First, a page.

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Fibromyalgia

Fibromyalgia is a long-term (chronic) condition that causes widespread pain and tenderness over much of the body.  It is most common in women and up to 1 person in every 25 may be affected. 

Fibromyalgia Overview

Fibromyalgia is a long-term (chronic) condition that causes widespread pain and tenderness over much of the body.  It is most common in women and up to 1 person in every 25 may be affected. 

Fibromyalgia Diagnosis

Fibromyalgia is often difficult to diagnose.  At present, there are no specific blood tests, x-rays or scans that will confirm a diagnosis of fibromyalgia, and may patients with fibromyalgia will have normal results with all their blood tests. It is however important to do these blood tests to rule out other possible causes of your symptoms.

 

The diagnosis of fibromyalgia is based on the presence of specific tender points in certain areas of your body. The following factors must also be evident:

  • Widespread pain lasting three months or more.

  • Fatigue and an interrupted sleep pattern.

  • Cognitive symptoms (Problems with memory and understanding.)

  • No other health problem that would explain the pain and other symptoms.

Conditions

Fibromyalgia Treatment

There is as yet no cure for fibromyalgia, and treatment managing your symptoms to improve your quality of life. These may include the following:

 

  • Drug treatments.  These might include medications such as amitriptyline, gabapentin and pregabalin. 

 

  • Physiotherapy.  This might improve your posture and physical function, and help you to become more active. 

 

  • Occupational therapy.  This might help you to manage your everyday activities without increasing your pain or wearing yourself out. You would be advised about specific pacing approaches, changing the way you work or using labour-saving gadgets. If you're struggling at work your therapist can recommend adjustments that might help.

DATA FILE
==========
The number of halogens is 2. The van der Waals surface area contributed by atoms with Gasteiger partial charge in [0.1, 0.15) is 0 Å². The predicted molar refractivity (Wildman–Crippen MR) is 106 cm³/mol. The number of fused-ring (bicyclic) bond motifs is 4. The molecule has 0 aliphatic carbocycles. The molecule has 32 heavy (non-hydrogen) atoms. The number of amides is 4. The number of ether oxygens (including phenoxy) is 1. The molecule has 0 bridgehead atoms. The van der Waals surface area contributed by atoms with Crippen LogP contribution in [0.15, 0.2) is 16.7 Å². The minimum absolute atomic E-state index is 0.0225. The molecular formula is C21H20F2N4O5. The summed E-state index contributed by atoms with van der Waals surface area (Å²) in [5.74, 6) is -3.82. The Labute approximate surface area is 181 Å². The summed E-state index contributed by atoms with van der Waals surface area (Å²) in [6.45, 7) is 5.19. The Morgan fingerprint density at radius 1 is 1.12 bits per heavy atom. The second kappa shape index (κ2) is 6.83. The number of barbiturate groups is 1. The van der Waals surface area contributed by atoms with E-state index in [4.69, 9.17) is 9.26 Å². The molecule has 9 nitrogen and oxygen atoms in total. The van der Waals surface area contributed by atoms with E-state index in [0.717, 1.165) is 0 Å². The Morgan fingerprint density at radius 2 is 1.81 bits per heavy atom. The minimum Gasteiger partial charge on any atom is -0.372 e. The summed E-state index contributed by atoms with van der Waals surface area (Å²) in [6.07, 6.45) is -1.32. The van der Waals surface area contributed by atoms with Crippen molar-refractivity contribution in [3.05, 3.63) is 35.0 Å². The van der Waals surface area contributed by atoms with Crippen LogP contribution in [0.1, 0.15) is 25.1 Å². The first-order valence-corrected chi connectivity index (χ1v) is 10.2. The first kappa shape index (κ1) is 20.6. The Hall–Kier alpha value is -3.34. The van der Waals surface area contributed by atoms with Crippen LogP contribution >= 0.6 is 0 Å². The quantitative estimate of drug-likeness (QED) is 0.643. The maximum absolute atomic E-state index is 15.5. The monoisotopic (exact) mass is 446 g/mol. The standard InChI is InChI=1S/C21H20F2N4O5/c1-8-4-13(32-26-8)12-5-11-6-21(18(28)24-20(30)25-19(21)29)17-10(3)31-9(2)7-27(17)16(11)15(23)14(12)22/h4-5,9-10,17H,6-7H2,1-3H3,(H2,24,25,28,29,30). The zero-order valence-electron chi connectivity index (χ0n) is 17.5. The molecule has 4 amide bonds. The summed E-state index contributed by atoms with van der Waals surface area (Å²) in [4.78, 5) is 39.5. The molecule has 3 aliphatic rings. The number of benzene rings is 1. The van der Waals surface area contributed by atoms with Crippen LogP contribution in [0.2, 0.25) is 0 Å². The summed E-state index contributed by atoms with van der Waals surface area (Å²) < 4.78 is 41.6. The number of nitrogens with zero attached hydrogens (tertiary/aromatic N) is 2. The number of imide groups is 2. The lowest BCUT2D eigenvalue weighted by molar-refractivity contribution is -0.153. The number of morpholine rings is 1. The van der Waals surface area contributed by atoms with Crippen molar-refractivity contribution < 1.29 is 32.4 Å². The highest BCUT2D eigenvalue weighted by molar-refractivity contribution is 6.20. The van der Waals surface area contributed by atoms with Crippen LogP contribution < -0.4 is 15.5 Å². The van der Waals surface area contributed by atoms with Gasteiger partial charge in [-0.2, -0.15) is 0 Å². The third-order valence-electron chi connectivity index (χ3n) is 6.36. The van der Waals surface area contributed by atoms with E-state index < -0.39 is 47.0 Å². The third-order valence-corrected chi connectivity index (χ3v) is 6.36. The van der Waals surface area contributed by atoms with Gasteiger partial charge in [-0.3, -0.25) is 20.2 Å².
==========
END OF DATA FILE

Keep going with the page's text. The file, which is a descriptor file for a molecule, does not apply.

• Psychological therapies.  Persistent or chronic pain can affect your mood, making you feel sad, anxious, frustrated, angry or afraid. This can affect your behaviour. Psychological approaches aim to address the emotional aspects of pain. Therapies such as cognitive behavioural therapies (CBT) often focus on separating out these different aspects of your experience of pain, breaking the problem down into more manageable chunks. They also include techniques for relaxation, coping with stress.

 

 

  • Pain Management Programmes. These bring together the skills of a wide range of professionals over several days or weeks.  Psychologists often lead group sessions to help you develop ways of coping with your symptoms.

 

  • Trigger point injections with lignocaine. This involves injecting local anaesthetic (lignocaine) into the tender points using an ultrasound guide probe to relax the muscle spasm.  This can provide patients with some temporary relief, and therefore will need to be repeated at  but it does require repeating at intervals.

 

 

  • Intravenous lignocaine infusion. This involves injecting lignocaine into the bloodstream so that it circulates and relieves the widespread muscle pain.  This infusion takes an hour and is done in hospital to monitor your heat and lung function.

Patient Information (PDFs)